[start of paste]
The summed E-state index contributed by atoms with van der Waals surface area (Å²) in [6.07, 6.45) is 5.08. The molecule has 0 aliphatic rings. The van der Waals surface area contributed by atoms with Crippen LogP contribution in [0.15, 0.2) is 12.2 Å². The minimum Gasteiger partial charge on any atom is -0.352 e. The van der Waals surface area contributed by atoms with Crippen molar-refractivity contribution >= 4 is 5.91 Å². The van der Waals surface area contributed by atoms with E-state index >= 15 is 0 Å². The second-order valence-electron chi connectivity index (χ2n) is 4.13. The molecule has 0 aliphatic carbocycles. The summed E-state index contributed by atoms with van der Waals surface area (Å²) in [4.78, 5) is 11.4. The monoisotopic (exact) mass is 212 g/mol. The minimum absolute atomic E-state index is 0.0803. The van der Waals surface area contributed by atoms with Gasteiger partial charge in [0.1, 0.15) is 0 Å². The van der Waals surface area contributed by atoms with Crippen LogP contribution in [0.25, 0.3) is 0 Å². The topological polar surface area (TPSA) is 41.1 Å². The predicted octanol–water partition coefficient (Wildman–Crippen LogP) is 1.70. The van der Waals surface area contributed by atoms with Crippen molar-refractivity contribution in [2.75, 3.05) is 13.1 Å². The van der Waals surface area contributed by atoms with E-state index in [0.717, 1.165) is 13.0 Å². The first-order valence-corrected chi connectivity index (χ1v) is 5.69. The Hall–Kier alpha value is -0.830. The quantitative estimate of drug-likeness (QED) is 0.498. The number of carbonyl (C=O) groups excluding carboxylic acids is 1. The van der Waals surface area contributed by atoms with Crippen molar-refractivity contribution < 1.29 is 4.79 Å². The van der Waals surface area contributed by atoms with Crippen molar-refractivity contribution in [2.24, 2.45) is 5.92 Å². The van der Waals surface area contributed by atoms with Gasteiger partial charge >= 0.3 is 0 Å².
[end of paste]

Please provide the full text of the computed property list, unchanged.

The summed E-state index contributed by atoms with van der Waals surface area (Å²) in [6.07, 6.45) is 5.08. The molecule has 0 aliphatic rings. The van der Waals surface area contributed by atoms with Crippen LogP contribution in [0.15, 0.2) is 12.2 Å². The minimum Gasteiger partial charge on any atom is -0.352 e. The van der Waals surface area contributed by atoms with Crippen molar-refractivity contribution >= 4 is 5.91 Å². The van der Waals surface area contributed by atoms with E-state index >= 15 is 0 Å². The second-order valence-electron chi connectivity index (χ2n) is 4.13. The molecule has 0 aliphatic carbocycles. The summed E-state index contributed by atoms with van der Waals surface area (Å²) in [4.78, 5) is 11.4. The monoisotopic (exact) mass is 212 g/mol. The minimum absolute atomic E-state index is 0.0803. The van der Waals surface area contributed by atoms with Gasteiger partial charge in [0.1, 0.15) is 0 Å². The van der Waals surface area contributed by atoms with Crippen LogP contribution in [0.25, 0.3) is 0 Å². The topological polar surface area (TPSA) is 41.1 Å². The predicted octanol–water partition coefficient (Wildman–Crippen LogP) is 1.70. The van der Waals surface area contributed by atoms with Crippen molar-refractivity contribution in [2.75, 3.05) is 13.1 Å². The van der Waals surface area contributed by atoms with E-state index in [0.717, 1.165) is 13.0 Å². The first-order valence-corrected chi connectivity index (χ1v) is 5.69. The Hall–Kier alpha value is -0.830. The quantitative estimate of drug-likeness (QED) is 0.498. The number of carbonyl (C=O) groups excluding carboxylic acids is 1. The van der Waals surface area contributed by atoms with Crippen molar-refractivity contribution < 1.29 is 4.79 Å². The van der Waals surface area contributed by atoms with Crippen molar-refractivity contribution in [2.24, 2.45) is 5.92 Å². The van der Waals surface area contributed by atoms with Gasteiger partial charge >= 0.3 is 0 Å².